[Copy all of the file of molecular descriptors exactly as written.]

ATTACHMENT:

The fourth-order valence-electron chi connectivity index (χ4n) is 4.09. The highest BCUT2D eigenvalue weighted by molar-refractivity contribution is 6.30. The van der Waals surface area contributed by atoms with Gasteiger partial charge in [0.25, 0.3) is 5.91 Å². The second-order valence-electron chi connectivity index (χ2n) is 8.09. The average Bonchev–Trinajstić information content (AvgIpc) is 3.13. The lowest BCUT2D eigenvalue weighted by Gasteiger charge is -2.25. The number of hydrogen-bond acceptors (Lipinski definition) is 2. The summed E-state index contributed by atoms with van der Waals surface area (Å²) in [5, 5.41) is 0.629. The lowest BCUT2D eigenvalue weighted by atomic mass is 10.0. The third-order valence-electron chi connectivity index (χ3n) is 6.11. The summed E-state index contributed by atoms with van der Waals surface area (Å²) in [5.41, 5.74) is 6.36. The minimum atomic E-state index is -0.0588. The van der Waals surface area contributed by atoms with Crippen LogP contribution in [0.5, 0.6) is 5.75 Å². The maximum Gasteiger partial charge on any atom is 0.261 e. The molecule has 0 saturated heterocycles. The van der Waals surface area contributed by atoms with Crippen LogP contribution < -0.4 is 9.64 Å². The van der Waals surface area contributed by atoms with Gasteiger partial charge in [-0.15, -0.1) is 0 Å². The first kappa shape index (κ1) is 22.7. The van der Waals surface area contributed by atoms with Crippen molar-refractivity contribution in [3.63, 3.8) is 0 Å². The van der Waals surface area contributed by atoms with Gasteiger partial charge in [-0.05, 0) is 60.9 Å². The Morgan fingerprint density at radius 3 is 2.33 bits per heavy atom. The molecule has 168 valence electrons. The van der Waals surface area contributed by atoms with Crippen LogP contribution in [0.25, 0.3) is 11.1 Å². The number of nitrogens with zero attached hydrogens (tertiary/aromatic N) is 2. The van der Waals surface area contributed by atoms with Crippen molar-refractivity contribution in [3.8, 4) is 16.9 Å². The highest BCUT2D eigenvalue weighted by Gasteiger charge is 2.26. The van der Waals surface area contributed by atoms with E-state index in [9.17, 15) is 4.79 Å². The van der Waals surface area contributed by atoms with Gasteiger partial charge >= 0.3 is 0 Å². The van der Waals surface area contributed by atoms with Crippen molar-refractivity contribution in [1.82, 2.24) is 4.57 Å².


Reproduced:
The fourth-order valence-electron chi connectivity index (χ4n) is 4.09. The highest BCUT2D eigenvalue weighted by molar-refractivity contribution is 6.30. The van der Waals surface area contributed by atoms with Gasteiger partial charge in [0.25, 0.3) is 5.91 Å². The second-order valence-electron chi connectivity index (χ2n) is 8.09. The average Bonchev–Trinajstić information content (AvgIpc) is 3.13. The lowest BCUT2D eigenvalue weighted by Gasteiger charge is -2.25. The number of hydrogen-bond acceptors (Lipinski definition) is 2. The summed E-state index contributed by atoms with van der Waals surface area (Å²) in [5, 5.41) is 0.629. The lowest BCUT2D eigenvalue weighted by atomic mass is 10.0. The third-order valence-electron chi connectivity index (χ3n) is 6.11. The summed E-state index contributed by atoms with van der Waals surface area (Å²) in [5.41, 5.74) is 6.36. The minimum atomic E-state index is -0.0588. The van der Waals surface area contributed by atoms with Crippen LogP contribution in [0.5, 0.6) is 5.75 Å². The maximum Gasteiger partial charge on any atom is 0.261 e. The molecule has 0 saturated heterocycles. The van der Waals surface area contributed by atoms with Crippen LogP contribution < -0.4 is 9.64 Å². The van der Waals surface area contributed by atoms with Gasteiger partial charge in [-0.15, -0.1) is 0 Å². The first kappa shape index (κ1) is 22.7. The van der Waals surface area contributed by atoms with Crippen molar-refractivity contribution in [3.63, 3.8) is 0 Å². The van der Waals surface area contributed by atoms with Gasteiger partial charge in [-0.05, 0) is 60.9 Å². The Morgan fingerprint density at radius 3 is 2.33 bits per heavy atom. The molecule has 168 valence electrons. The van der Waals surface area contributed by atoms with Crippen LogP contribution in [0.25, 0.3) is 11.1 Å². The number of nitrogens with zero attached hydrogens (tertiary/aromatic N) is 2. The van der Waals surface area contributed by atoms with Crippen molar-refractivity contribution in [3.8, 4) is 16.9 Å². The highest BCUT2D eigenvalue weighted by Gasteiger charge is 2.26. The van der Waals surface area contributed by atoms with E-state index in [9.17, 15) is 4.79 Å². The van der Waals surface area contributed by atoms with Gasteiger partial charge >= 0.3 is 0 Å². The van der Waals surface area contributed by atoms with Crippen molar-refractivity contribution in [1.82, 2.24) is 4.57 Å².